Once in the office, they showed us into the treatment room where we’d always had exams. Chloe was trembling a little bit, and walking quickly around the room as usual. As the receptionist left, I picked her up onto my lap, thinking she’d probably wiggle to get down, but giving it a try nonetheless. She relaxed, and I couldn’t feel any trembling either. After about a minute, she turned to my husband in the next seat and moved into his lap, where she stayed until the vet came in to prepare us for the procedure. We felt as if she were giving us both the last chance to hold her, and not once did she try to get down.
When the vet came in, he first gave her a shot of a sedative and told us he’d give it a few minutes to work. For the shot, we lifted her onto the exam table, a place she hated to be placed and restrained for normal procedures. But this day, she stayed on the table quietly.
We held Chloe in our laps as the sedative took effect, then placed her back on the table. We had brought a beloved blanket for her to lie on, and her favorite toy as well. We stroked her and reminded each other of the funniest and happiest things we could remember from her life, as we waited for the vet.
From that point, the euthanasia procedure went quickly. Just as we had hoped, planned for and intended, it felt peaceful too. The vet and the tech were kind, compassionate, speaking quietly and saying lovely things about our beloved dog as we stood at her head, stroking her. We were both able to remain centered and calm and very present with her as she passed away. Then the tears came as the staff allowed us to spend time with her alone, as much as we needed.
As we left the office, we checked in with ourselves. Of course we were terribly sad, but we also were grateful for the peacefulness of those last moments, and for being able to be fully present with our dog and support her. We could feel comforted in our sorrow, because we had taken steps to make the day as intentional and mindful as possible.
My lessons from the experience were these:
1. It's ok to plan for painful events. We're taught by example to recoil at the very painful times of life, and assume that we have very little control over them or over how we experience the pain. However, we can always make a plan for how we hope a future event will go, and for how we hope and want our own part in it to go. We don't have control over every element, but we can think mindfully about what we wish for in the future just as we do about where we are in the present.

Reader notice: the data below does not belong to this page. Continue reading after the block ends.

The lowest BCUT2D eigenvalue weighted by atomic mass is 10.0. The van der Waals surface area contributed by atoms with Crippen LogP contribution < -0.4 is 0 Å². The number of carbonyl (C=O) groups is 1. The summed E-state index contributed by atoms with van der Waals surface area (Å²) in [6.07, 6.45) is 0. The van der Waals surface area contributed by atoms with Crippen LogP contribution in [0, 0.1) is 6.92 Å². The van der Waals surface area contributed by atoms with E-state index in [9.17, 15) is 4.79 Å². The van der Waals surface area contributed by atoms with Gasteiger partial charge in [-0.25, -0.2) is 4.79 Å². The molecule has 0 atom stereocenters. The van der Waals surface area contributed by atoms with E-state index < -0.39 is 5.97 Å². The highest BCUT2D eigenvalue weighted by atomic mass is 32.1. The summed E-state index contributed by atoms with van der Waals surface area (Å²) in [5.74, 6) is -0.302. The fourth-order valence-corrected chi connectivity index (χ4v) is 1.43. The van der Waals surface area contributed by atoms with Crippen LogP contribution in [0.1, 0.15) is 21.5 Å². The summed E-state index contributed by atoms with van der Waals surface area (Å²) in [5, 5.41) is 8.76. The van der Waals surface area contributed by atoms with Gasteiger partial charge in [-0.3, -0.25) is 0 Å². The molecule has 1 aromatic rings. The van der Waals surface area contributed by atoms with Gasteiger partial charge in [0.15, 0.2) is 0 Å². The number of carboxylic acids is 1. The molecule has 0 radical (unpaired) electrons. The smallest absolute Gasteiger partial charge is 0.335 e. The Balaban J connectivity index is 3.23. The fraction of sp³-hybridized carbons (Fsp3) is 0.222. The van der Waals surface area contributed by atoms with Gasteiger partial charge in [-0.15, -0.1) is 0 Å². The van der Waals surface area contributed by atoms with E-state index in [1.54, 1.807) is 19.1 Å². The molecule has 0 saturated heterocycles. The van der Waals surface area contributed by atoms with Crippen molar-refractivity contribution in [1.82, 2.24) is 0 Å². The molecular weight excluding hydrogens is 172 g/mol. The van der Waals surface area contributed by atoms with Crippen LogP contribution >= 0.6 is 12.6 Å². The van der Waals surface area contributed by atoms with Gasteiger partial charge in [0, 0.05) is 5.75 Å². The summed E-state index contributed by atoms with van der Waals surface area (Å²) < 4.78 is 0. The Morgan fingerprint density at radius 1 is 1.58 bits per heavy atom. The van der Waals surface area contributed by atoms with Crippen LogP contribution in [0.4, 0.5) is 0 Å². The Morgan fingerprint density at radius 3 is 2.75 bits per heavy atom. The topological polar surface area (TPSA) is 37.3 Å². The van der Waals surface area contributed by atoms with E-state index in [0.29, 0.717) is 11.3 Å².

2. Is this about now, or is this about the past? When I realized that the intensity I was feeling several days before the euthanasia date didn’t seem to relate to the reality of the situation, EFT helped me release what was old, and work on what was in the now. I believe it helped me be more present for my dog in those last days instead of dreading and grieving the future.
3. Work on the negative emotion first. As is the guiding principle in EFT, we cleared the negative emotion before trying to work on intention or choices. We needed to acknowledge what we were sad about and afraid of, and tap down the intensity, before we could go on.
4. Intentions are not re-frames. I perceive a separation between setting intention, and “re-framing” or choosing a positive feeling state in a situation. We did not try to put a happy face on a very emotionally difficult situation, but we did find comfort in thinking through our anxiety and using EFT about what could happen and how we preferred for it to unfold. In this process, two things happen: if there are hidden emotions, you have a chance to acknowledge and clear them; and, you can envision the future result you’re seeking to align your energies for that result.
We have the normal moments of grief as we miss and remember our dog, but we also continue to be comforted when we think of her and all the ways she enriched our family.
Ange Dickson Finn is an EFT International Accredited Certified EFT Advanced Practitioner. She is based in Houston, Texas, USA, and works with clients over the phone and via Skype. Ange has helped clients with issues including physical pain, health and well-being, work-related stress, equestrian sports and relationships. Visit her on the web at www.TapIntoYourself.com or www.RideWithoutFear.com.
From the EFTfree Archives, which are now a part of EFT International .
Originally published on May 5, 2012.